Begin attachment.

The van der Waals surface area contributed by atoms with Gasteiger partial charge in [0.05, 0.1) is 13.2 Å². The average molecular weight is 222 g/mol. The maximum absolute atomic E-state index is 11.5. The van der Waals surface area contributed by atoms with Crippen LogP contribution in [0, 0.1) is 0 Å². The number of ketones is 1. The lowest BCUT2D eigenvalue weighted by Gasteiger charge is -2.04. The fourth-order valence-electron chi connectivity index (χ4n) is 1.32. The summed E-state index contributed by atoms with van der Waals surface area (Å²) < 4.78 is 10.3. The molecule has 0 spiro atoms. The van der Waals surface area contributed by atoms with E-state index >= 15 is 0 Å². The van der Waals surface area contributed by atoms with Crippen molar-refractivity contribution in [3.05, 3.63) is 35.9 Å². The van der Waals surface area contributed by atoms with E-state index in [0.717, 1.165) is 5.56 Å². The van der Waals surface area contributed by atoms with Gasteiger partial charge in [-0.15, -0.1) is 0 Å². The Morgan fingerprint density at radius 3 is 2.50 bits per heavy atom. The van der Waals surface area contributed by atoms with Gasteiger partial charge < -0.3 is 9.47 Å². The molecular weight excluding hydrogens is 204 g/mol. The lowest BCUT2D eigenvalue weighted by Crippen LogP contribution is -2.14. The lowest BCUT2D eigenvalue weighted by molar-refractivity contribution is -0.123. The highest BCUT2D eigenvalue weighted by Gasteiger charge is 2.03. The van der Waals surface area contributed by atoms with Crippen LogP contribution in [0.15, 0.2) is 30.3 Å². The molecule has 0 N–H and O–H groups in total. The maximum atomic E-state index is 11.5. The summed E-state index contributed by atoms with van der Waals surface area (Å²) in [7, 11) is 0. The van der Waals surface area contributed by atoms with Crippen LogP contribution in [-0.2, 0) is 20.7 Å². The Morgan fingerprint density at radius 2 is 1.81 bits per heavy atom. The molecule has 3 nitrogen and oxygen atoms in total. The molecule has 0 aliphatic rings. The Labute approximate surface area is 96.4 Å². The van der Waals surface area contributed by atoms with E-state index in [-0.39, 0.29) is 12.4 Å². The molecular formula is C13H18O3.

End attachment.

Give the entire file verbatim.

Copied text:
The van der Waals surface area contributed by atoms with Gasteiger partial charge in [0.05, 0.1) is 13.2 Å². The average molecular weight is 222 g/mol. The maximum absolute atomic E-state index is 11.5. The van der Waals surface area contributed by atoms with Crippen LogP contribution in [0, 0.1) is 0 Å². The number of ketones is 1. The lowest BCUT2D eigenvalue weighted by Gasteiger charge is -2.04. The fourth-order valence-electron chi connectivity index (χ4n) is 1.32. The summed E-state index contributed by atoms with van der Waals surface area (Å²) < 4.78 is 10.3. The molecule has 0 spiro atoms. The van der Waals surface area contributed by atoms with E-state index >= 15 is 0 Å². The van der Waals surface area contributed by atoms with Crippen molar-refractivity contribution in [3.05, 3.63) is 35.9 Å². The van der Waals surface area contributed by atoms with E-state index in [0.717, 1.165) is 5.56 Å². The van der Waals surface area contributed by atoms with Gasteiger partial charge in [-0.15, -0.1) is 0 Å². The Morgan fingerprint density at radius 3 is 2.50 bits per heavy atom. The van der Waals surface area contributed by atoms with Gasteiger partial charge < -0.3 is 9.47 Å². The molecular weight excluding hydrogens is 204 g/mol. The lowest BCUT2D eigenvalue weighted by Crippen LogP contribution is -2.14. The lowest BCUT2D eigenvalue weighted by molar-refractivity contribution is -0.123. The highest BCUT2D eigenvalue weighted by Gasteiger charge is 2.03. The van der Waals surface area contributed by atoms with Crippen LogP contribution in [0.15, 0.2) is 30.3 Å². The molecule has 0 N–H and O–H groups in total. The maximum atomic E-state index is 11.5. The summed E-state index contributed by atoms with van der Waals surface area (Å²) in [7, 11) is 0. The van der Waals surface area contributed by atoms with Crippen LogP contribution in [-0.2, 0) is 20.7 Å². The Morgan fingerprint density at radius 2 is 1.81 bits per heavy atom. The molecule has 3 nitrogen and oxygen atoms in total. The molecule has 0 aliphatic rings. The Labute approximate surface area is 96.4 Å². The van der Waals surface area contributed by atoms with E-state index in [-0.39, 0.29) is 12.4 Å². The molecular formula is C13H18O3.